The Narrative Virtuoso: Peter Wächtler
Contrasting the banal with the bizarre is central to the work of German-born and Belgium-based artist Peter Wächtler. Artworks like Teddy Boy 1: At the Doctor; Meeting the Pimps; Feeling Sick, 2015, Adrastus Collection’s most recent acquisition, brings the quotidian into sharper focus.
Wächtler’s works in a variety of media –film, text, ceramics, sculpture, charcoal, pen drawings, and sound pieces- but his primary matter could well be his own pathologies. Wächtler’s practice could be seen as a post literary investigation of media, production, subjecthood, and objecthood – an enterprise that produces alternately comical and heart—wrenching effects.
Peter Wächtler is descended from a noble military family on his father’s side, and as obliged by long-standing tradition to join the army at a tender age. It was in the army when he began to write, and it was there that he learned how to construct complex characters and to lucidly represent spatial relationships.
The artist’s primary material and subject matter routinely trigger speculations about the work’s autobiographical content along with the ironic exaggeration of cultural clichés mirror characteristics of his oeuvre in general. As a narrative virtuoso, Wächtler initiates a moment and then disavows it, an antimodernist lesson in how to charm with silence.
As an artist with a self-expressed passion for pop culture, Wächtler’s work frequently stars a character in happenstances that lace everyday scenes with both stoic humor and mundane melancholy. Playful with undeniably dark undertones, the incredibly narrative personages and scenes in his work expose both major life events and everyday routines on the same platform, poking fun and prodding emotion to evoke an autobiographical playbook with built-in appeals for audience empathy.
The theme of obsolescence and nostalgia runs through Wächtler’s entire practice, and not only on the level of narrative. The interest in traditional printmaking techniques jokingly professed in his artist’s talk hints at Wächtler’s actual, intense preoccupation with craft and the handmade, evidenced in particular by his sculptural work. The objects often seem like snapshots from his short stories, portraying similar personnel in analogous constellations, settings, and scenes.
Wächtler’s gestural illustrations –some hurried, other languid- are rendered in ways that seem incomplete. Although the images provide only sketches of essential details necessary for representing a complete scene, they convey much more than superficial narratives.
The hand-painted technique Teddy Boy 1: At the Doctor; Meeting the Pimps; Feeling Sick, (2015) is part of the artist’s interest in animation, which painstaking drawing and coloring of hundreds of cels, create a few minutes of footage. The imperfections that make the films testify to their maker’s stubbornness, blood-sweat-and-tears, and stamina, while reminding the viewer that these images has been produced by hand.
The idea of incorporating film scenes into his art is also echoed by the “storyboard sketches” of Teddy Boys that he paints on the outside of the wooden boxes. Teddy Boy is a British subculture typified by young men wearing clothes that were partly inspired by the styles worn by dandies in the Edwardian period, which Savile Row tailors had attempted to re-introduce in Britain after World War II. The figures on the structures, he says, “try to add a little of glamor and class to the working class lives, almost living a life that is edited”, as if in a movie. Like our schedule-packed days, this editing distracts us from urgently getting in touch with our lives.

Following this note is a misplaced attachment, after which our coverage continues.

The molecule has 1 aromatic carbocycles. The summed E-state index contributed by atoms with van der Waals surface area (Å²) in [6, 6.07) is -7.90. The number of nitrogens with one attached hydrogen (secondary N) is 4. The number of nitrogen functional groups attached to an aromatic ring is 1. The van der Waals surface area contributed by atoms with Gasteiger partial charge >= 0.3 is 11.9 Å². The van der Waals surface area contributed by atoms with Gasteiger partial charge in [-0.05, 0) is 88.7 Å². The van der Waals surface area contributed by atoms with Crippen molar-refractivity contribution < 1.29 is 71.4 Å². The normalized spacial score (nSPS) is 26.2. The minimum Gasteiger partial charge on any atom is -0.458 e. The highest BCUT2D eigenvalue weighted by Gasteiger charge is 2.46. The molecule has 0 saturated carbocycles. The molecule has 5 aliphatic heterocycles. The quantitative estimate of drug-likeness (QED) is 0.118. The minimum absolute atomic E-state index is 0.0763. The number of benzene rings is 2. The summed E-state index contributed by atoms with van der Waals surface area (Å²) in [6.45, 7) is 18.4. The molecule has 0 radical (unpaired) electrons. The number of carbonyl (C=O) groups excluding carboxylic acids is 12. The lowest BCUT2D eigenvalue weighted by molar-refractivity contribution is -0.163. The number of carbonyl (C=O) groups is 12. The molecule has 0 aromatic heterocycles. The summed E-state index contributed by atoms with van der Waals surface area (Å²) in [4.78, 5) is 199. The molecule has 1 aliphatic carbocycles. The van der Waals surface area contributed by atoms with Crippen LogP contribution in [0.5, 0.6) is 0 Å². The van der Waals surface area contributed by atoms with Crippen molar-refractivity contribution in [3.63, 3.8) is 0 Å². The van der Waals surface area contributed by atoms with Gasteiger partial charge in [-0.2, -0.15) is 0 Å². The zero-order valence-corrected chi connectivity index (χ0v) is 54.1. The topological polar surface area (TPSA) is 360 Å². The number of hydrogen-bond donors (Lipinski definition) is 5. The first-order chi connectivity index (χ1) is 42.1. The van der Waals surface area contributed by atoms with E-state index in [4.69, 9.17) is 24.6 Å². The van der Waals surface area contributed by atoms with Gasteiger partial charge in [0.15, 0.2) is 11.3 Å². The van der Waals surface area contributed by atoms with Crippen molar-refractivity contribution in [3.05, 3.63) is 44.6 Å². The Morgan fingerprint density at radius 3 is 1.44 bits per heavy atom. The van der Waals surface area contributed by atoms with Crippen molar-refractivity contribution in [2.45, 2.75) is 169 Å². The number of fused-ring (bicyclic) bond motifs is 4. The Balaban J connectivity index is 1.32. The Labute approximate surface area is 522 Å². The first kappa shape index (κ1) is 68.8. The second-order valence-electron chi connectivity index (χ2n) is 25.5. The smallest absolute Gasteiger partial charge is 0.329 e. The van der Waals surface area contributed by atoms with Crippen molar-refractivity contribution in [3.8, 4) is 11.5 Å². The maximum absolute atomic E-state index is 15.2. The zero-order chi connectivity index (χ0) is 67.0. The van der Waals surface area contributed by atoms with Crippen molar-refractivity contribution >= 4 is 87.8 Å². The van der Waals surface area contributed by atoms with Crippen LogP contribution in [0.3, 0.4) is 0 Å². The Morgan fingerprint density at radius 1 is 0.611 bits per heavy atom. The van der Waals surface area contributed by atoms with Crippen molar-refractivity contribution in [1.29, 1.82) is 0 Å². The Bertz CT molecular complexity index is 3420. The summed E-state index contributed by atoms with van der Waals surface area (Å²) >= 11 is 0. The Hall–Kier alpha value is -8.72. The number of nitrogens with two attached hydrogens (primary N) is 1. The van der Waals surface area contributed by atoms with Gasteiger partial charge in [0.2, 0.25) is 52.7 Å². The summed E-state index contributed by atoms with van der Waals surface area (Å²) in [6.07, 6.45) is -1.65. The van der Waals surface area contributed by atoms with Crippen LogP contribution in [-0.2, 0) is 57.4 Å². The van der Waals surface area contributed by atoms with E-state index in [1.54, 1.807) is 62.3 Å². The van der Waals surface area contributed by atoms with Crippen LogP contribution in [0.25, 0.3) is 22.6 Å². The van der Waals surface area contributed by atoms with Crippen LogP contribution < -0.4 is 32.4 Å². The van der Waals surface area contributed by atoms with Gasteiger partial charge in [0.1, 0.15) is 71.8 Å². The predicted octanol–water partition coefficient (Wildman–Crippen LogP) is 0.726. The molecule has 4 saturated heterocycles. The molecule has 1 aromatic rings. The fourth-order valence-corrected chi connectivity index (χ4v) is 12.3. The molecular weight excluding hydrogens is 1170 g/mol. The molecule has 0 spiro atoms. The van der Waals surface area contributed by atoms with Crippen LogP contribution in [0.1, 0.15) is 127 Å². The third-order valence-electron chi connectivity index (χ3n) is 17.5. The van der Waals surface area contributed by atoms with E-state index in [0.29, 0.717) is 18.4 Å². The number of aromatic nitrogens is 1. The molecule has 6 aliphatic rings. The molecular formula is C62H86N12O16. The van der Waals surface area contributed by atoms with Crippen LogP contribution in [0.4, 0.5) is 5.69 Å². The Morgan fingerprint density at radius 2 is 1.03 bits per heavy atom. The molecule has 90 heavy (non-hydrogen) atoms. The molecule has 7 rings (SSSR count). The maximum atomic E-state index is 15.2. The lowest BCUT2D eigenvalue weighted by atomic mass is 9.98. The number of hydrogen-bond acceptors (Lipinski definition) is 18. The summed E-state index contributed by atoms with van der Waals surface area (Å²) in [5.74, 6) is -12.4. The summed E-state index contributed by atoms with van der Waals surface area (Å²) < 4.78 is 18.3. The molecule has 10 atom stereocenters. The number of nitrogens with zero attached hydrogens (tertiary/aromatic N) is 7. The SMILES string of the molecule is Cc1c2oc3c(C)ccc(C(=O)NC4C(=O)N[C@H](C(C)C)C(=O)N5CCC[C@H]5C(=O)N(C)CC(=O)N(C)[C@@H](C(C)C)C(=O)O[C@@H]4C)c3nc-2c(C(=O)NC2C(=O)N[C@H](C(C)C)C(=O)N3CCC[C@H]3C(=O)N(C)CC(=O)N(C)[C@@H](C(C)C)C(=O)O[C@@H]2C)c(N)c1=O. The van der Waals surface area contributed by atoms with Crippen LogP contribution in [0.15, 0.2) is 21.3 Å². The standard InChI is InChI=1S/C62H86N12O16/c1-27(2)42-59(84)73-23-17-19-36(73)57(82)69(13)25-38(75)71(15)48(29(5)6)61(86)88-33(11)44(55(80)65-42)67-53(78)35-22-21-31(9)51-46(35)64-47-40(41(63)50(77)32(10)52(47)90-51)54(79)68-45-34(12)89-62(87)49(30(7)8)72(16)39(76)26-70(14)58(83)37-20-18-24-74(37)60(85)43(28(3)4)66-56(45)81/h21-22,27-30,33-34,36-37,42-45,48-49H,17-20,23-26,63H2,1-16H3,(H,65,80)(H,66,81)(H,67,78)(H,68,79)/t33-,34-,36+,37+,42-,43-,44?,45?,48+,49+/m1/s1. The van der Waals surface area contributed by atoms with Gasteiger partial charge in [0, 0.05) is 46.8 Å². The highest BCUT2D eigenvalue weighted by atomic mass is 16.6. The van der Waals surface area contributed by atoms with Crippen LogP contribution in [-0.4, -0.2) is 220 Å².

The painted scenes in Teddy Boy 1: At the Doctor; Meeting the Pimps; Feeling Sick, (2015) offer a condensed, nonlinear montage of the dandy’s life as he sprints gleefully through the city streets. The scenes are drawn in a deliberately amateurish style; colors are sloppy and pencil shows through under the paint. It looks deliberately unpolished, in contrast to the elegant appearance. From its expressive, yet calculated marks to the vilified stock characters they portray, the box paintings drip with irony.
Many of the scenes are abjectly ridiculous. On one side of the present artwork entitled Meeting the Pimps, the moments of sensitivity and farce bleed into each other; though the pimps are almost laughably absurd, their presence cannot trivialize the simple, human fear of our hero’s face. Even in Teddy Boy 1: Feeling Sick, (2015) Teddy’s Boy’s ridiculous hair competes for attention with the dignity of his suffering.
Wächtler’s protagonists, all suffering from a kind of melancholic entrapment within the self, evince the depressive symptoms whose spread since the 1960’s has been linked by numerous theorists to the emergence of the proverbial new spirit of capitalism. His individuals moving aimlessly among an array of simulacral roles, which in turn are subsumed in a welter of images, aesthetics, formats, genres and techniques that –like the various identities to which the artist alluded in his ostensibly autobiographical vision – all feel somewhat outdated.
Peter Wächtler (1979, Hanover, Germany) lives and works in Brussels. He has recently had solo exhibitions at Reena Spaulings, New York (2014), Westfälischer Kunstverein, Münster (2014), and dépendance, Brussels (2013). His work has been featured in numerous international group exhibitions, including 2015 Triennial: Surround Audience at the New Museum, New York (2015), the Liverpool Biennial (2014), La Biennale de Lyon 2013, and Pride Goes Before a Fall – Beware of a Holy Whore at Artists Space, New York (2013).
 Schillinger, Jakob. “Interiority Complex: The Art of Peter Wächtler.” Artforum.com. Nov. 2014. Web. 06 July 2016. https://artforum.com/inprint/issue=201409 p. 4
 Chicago Maroon: May Huang, Renaissance Society Exhibit Trumpets Works by Wächtler, February 23, 2016.